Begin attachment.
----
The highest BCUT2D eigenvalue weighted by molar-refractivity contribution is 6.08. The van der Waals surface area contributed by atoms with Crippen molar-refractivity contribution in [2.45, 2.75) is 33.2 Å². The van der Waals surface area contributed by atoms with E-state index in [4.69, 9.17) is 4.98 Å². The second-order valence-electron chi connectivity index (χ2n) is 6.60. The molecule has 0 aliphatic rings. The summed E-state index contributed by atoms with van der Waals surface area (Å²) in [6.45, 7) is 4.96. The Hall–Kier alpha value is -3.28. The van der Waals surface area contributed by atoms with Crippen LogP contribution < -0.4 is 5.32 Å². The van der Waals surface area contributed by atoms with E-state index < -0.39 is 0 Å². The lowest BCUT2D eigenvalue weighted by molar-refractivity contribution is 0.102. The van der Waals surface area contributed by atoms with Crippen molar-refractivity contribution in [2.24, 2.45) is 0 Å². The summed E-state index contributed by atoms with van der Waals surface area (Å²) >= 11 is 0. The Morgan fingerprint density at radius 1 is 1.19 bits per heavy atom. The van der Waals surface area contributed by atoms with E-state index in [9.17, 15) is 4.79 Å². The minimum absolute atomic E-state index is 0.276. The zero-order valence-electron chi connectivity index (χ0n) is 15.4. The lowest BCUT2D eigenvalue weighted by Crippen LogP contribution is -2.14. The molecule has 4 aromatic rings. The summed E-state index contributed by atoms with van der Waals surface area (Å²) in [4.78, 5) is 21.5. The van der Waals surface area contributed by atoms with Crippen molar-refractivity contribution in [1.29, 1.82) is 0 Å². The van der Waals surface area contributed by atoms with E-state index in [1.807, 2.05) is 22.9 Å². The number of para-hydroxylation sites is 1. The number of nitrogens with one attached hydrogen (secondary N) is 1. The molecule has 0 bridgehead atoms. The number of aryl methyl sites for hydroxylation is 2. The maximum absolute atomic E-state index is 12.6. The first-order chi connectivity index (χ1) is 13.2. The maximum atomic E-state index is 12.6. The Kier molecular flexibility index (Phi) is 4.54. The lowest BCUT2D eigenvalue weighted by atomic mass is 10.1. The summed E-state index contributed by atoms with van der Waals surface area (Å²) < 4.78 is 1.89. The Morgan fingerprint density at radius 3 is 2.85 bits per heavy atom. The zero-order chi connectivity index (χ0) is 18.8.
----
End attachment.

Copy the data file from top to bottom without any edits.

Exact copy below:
The highest BCUT2D eigenvalue weighted by molar-refractivity contribution is 6.08. The van der Waals surface area contributed by atoms with Crippen molar-refractivity contribution in [2.45, 2.75) is 33.2 Å². The van der Waals surface area contributed by atoms with E-state index in [4.69, 9.17) is 4.98 Å². The second-order valence-electron chi connectivity index (χ2n) is 6.60. The molecule has 0 aliphatic rings. The summed E-state index contributed by atoms with van der Waals surface area (Å²) in [6.45, 7) is 4.96. The Hall–Kier alpha value is -3.28. The van der Waals surface area contributed by atoms with Crippen LogP contribution < -0.4 is 5.32 Å². The van der Waals surface area contributed by atoms with E-state index < -0.39 is 0 Å². The lowest BCUT2D eigenvalue weighted by molar-refractivity contribution is 0.102. The van der Waals surface area contributed by atoms with Crippen molar-refractivity contribution in [2.24, 2.45) is 0 Å². The summed E-state index contributed by atoms with van der Waals surface area (Å²) >= 11 is 0. The Morgan fingerprint density at radius 1 is 1.19 bits per heavy atom. The van der Waals surface area contributed by atoms with E-state index in [9.17, 15) is 4.79 Å². The minimum absolute atomic E-state index is 0.276. The zero-order valence-electron chi connectivity index (χ0n) is 15.4. The lowest BCUT2D eigenvalue weighted by Crippen LogP contribution is -2.14. The molecule has 4 aromatic rings. The summed E-state index contributed by atoms with van der Waals surface area (Å²) in [4.78, 5) is 21.5. The van der Waals surface area contributed by atoms with Crippen molar-refractivity contribution in [1.29, 1.82) is 0 Å². The van der Waals surface area contributed by atoms with E-state index in [1.807, 2.05) is 22.9 Å². The number of para-hydroxylation sites is 1. The number of nitrogens with one attached hydrogen (secondary N) is 1. The molecule has 0 bridgehead atoms. The number of aryl methyl sites for hydroxylation is 2. The maximum absolute atomic E-state index is 12.6. The first-order chi connectivity index (χ1) is 13.2. The maximum atomic E-state index is 12.6. The Kier molecular flexibility index (Phi) is 4.54. The lowest BCUT2D eigenvalue weighted by atomic mass is 10.1. The summed E-state index contributed by atoms with van der Waals surface area (Å²) < 4.78 is 1.89. The Morgan fingerprint density at radius 3 is 2.85 bits per heavy atom. The zero-order chi connectivity index (χ0) is 18.8.